Tularemia (also known as Pahvant Valley plague, rabbit fever, deer fly fever, and Ohara's fever) is a serious infectious disease caused by the bacterium Francisella tularensis. A Gram-negative, nonmotile coccobacillus, the bacterium has several subspecies with varying degrees of virulence.
The most important of these is F. tularensis tularensis (Type A), which is found in lagomorphs (rabbits and similar animals) in North America, and it is highly virulent in humans and domestic rabbits. F. tularensis palaearctica (Type B) occurs mainly in aquatic rodents (beavers, muskrats) in North America and in hares and small rodents in northern Eurasia. It is less virulent for humans and rabbits.
The primary vectors are ticks and deer flies, but the disease can also be spread through other arthropods. The disease is named after Tulare County, California and most commonly occurs in North America and parts of Europe and Asia. Although outbreaks can occur in the United States, they are rare.
Depending on the site of infection, tularemia has six characteristic clinical symptoms: ulceroglandular, glandular, oropharyngeal, pneumonic, oculoglandular, and typhoidal. The incubation period for tularemia is one to 14 days; most human infections become apparent after three to five days.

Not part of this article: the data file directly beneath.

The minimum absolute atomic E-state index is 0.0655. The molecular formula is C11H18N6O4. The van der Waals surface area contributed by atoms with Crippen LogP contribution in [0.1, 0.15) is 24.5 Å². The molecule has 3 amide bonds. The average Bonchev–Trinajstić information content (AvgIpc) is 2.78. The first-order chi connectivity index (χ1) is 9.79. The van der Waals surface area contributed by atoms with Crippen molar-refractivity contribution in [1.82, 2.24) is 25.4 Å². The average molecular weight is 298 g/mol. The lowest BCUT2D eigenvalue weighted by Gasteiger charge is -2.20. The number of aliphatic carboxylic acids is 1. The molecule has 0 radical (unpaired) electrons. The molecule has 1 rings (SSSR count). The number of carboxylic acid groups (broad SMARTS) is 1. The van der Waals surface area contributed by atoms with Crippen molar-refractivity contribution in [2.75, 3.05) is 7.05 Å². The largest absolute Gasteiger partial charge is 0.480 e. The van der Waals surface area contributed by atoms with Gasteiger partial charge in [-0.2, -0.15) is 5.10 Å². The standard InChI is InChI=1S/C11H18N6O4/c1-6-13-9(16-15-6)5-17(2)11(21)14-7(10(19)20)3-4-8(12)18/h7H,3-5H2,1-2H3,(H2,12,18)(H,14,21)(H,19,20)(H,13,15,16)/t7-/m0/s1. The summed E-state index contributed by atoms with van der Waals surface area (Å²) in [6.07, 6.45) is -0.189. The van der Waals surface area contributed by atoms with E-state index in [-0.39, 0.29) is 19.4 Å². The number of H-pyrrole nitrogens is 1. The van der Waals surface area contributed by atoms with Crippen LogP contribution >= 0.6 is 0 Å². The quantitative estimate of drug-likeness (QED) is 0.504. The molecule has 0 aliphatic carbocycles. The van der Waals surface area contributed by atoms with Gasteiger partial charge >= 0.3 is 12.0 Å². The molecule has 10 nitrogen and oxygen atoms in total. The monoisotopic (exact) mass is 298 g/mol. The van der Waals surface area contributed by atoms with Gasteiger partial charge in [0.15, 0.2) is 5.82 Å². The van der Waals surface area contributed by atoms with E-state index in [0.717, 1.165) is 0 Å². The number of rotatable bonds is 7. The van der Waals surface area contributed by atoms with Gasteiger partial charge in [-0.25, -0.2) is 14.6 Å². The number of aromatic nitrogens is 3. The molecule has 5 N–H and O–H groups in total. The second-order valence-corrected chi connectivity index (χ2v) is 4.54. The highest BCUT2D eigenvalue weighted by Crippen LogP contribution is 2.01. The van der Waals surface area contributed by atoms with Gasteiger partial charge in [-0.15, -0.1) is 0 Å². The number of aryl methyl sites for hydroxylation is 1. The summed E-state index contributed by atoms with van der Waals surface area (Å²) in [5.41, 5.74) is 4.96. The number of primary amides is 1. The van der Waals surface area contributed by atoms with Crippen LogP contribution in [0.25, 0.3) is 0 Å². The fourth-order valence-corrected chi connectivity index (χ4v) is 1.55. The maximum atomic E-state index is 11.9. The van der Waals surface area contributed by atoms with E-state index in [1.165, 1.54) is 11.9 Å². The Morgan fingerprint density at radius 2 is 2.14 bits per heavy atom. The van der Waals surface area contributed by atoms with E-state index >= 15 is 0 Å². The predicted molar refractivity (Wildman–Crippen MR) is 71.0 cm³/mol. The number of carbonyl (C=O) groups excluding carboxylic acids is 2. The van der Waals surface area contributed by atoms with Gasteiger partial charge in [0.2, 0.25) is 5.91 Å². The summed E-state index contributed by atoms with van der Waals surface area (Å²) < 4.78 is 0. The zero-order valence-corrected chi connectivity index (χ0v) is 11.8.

In most susceptible mammals, the clinical signs include fever, lethargy, anorexia, signs of septicemia, and possibly, death. Fever is moderate or very high. Tularemia bacilli can be isolated from blood cultures at this stage. The face and eyes redden and become inflamed. Inflammation spreads to the lymph nodes, which enlarge and may suppurate (mimicking bubonic plague), accompanied by a high fever. Death occurs in less than 1% if therapy is initiated promptly .
A Tularemia lesion on the dorsal skin of right hand. Tularemia is caused by the bacterium, Francisella tularensis. Symptoms vary depending on how the person was exposed to the disease and, as is shown here, can include skin ulcers.
Francisella tularensis is an intracellular bacterium, meaning it is able to live as a parasite within host cells. It primarily infects macrophages and is able to evade the immune system. The course of disease involves the spread of the organism to multiple organ systems, including the lungs, liver, spleen, and lymphatic system; and differs according to the route of exposure.
Tularemia is primarily treated with streptomycin but can also be treated with gentamicin for ten days and tetracycline-class drugs such as doxycycline for two to three weeks, chloramphenicol, or fluoroquinolones. An attenuated, live vaccine is available, but its use is only for high-risk groups.